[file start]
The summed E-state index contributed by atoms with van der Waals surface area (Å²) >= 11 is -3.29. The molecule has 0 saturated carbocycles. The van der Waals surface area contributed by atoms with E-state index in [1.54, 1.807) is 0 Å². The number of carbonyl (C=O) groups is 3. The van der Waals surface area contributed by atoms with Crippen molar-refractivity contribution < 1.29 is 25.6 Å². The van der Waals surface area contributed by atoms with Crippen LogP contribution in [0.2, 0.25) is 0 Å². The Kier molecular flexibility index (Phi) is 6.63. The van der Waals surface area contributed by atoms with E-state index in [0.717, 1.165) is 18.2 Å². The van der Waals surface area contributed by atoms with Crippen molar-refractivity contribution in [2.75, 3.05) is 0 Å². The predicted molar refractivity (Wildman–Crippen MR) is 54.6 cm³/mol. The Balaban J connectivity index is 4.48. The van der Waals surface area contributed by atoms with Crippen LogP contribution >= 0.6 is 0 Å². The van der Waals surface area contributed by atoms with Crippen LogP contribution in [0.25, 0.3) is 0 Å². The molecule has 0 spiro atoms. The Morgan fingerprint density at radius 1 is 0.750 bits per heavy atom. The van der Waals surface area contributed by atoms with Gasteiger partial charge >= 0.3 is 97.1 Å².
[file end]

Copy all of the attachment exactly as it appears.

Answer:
The summed E-state index contributed by atoms with van der Waals surface area (Å²) >= 11 is -3.29. The molecule has 0 saturated carbocycles. The van der Waals surface area contributed by atoms with E-state index in [1.54, 1.807) is 0 Å². The number of carbonyl (C=O) groups is 3. The van der Waals surface area contributed by atoms with Crippen molar-refractivity contribution < 1.29 is 25.6 Å². The van der Waals surface area contributed by atoms with Crippen LogP contribution in [0.2, 0.25) is 0 Å². The Kier molecular flexibility index (Phi) is 6.63. The van der Waals surface area contributed by atoms with E-state index in [0.717, 1.165) is 18.2 Å². The van der Waals surface area contributed by atoms with Crippen molar-refractivity contribution in [2.75, 3.05) is 0 Å². The predicted molar refractivity (Wildman–Crippen MR) is 54.6 cm³/mol. The Balaban J connectivity index is 4.48. The van der Waals surface area contributed by atoms with Crippen LogP contribution >= 0.6 is 0 Å². The van der Waals surface area contributed by atoms with Crippen LogP contribution in [0.25, 0.3) is 0 Å². The molecule has 0 spiro atoms. The Morgan fingerprint density at radius 1 is 0.750 bits per heavy atom. The van der Waals surface area contributed by atoms with Gasteiger partial charge >= 0.3 is 97.1 Å².